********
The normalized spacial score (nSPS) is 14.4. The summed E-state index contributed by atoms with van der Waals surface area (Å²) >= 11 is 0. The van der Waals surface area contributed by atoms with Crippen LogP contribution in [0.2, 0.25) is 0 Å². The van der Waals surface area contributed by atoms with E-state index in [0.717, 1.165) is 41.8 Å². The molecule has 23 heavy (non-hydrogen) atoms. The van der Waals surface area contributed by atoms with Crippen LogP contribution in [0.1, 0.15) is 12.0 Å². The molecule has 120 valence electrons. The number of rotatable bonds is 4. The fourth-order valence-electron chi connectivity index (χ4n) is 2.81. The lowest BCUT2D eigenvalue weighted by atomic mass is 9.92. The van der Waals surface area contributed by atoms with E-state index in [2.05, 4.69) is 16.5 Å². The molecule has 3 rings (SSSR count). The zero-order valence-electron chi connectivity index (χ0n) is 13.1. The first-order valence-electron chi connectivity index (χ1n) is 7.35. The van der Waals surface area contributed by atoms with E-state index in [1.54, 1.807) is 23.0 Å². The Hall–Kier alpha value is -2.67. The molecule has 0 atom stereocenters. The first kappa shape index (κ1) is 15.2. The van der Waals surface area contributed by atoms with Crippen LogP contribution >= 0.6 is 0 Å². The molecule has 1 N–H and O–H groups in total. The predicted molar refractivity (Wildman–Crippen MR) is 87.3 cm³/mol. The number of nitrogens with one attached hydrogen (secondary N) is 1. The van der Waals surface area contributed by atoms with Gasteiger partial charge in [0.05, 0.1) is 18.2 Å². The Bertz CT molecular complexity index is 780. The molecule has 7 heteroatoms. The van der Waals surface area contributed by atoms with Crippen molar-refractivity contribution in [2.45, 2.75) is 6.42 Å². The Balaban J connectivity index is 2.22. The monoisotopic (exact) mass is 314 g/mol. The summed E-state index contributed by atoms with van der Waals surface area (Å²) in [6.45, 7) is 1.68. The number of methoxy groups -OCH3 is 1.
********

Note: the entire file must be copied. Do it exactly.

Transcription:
The normalized spacial score (nSPS) is 14.4. The summed E-state index contributed by atoms with van der Waals surface area (Å²) >= 11 is 0. The van der Waals surface area contributed by atoms with Crippen LogP contribution in [0.2, 0.25) is 0 Å². The van der Waals surface area contributed by atoms with E-state index in [0.717, 1.165) is 41.8 Å². The molecule has 23 heavy (non-hydrogen) atoms. The van der Waals surface area contributed by atoms with Crippen LogP contribution in [0.1, 0.15) is 12.0 Å². The molecule has 120 valence electrons. The number of rotatable bonds is 4. The fourth-order valence-electron chi connectivity index (χ4n) is 2.81. The lowest BCUT2D eigenvalue weighted by atomic mass is 9.92. The van der Waals surface area contributed by atoms with E-state index in [2.05, 4.69) is 16.5 Å². The molecule has 3 rings (SSSR count). The zero-order valence-electron chi connectivity index (χ0n) is 13.1. The first-order valence-electron chi connectivity index (χ1n) is 7.35. The van der Waals surface area contributed by atoms with E-state index in [1.54, 1.807) is 23.0 Å². The Hall–Kier alpha value is -2.67. The molecule has 0 atom stereocenters. The first kappa shape index (κ1) is 15.2. The van der Waals surface area contributed by atoms with Crippen LogP contribution >= 0.6 is 0 Å². The molecule has 1 N–H and O–H groups in total. The predicted molar refractivity (Wildman–Crippen MR) is 87.3 cm³/mol. The number of nitrogens with one attached hydrogen (secondary N) is 1. The van der Waals surface area contributed by atoms with Gasteiger partial charge in [0.05, 0.1) is 18.2 Å². The Bertz CT molecular complexity index is 780. The molecule has 7 heteroatoms. The van der Waals surface area contributed by atoms with Crippen molar-refractivity contribution in [2.45, 2.75) is 6.42 Å². The Balaban J connectivity index is 2.22. The monoisotopic (exact) mass is 314 g/mol. The summed E-state index contributed by atoms with van der Waals surface area (Å²) in [6.45, 7) is 1.68. The number of methoxy groups -OCH3 is 1.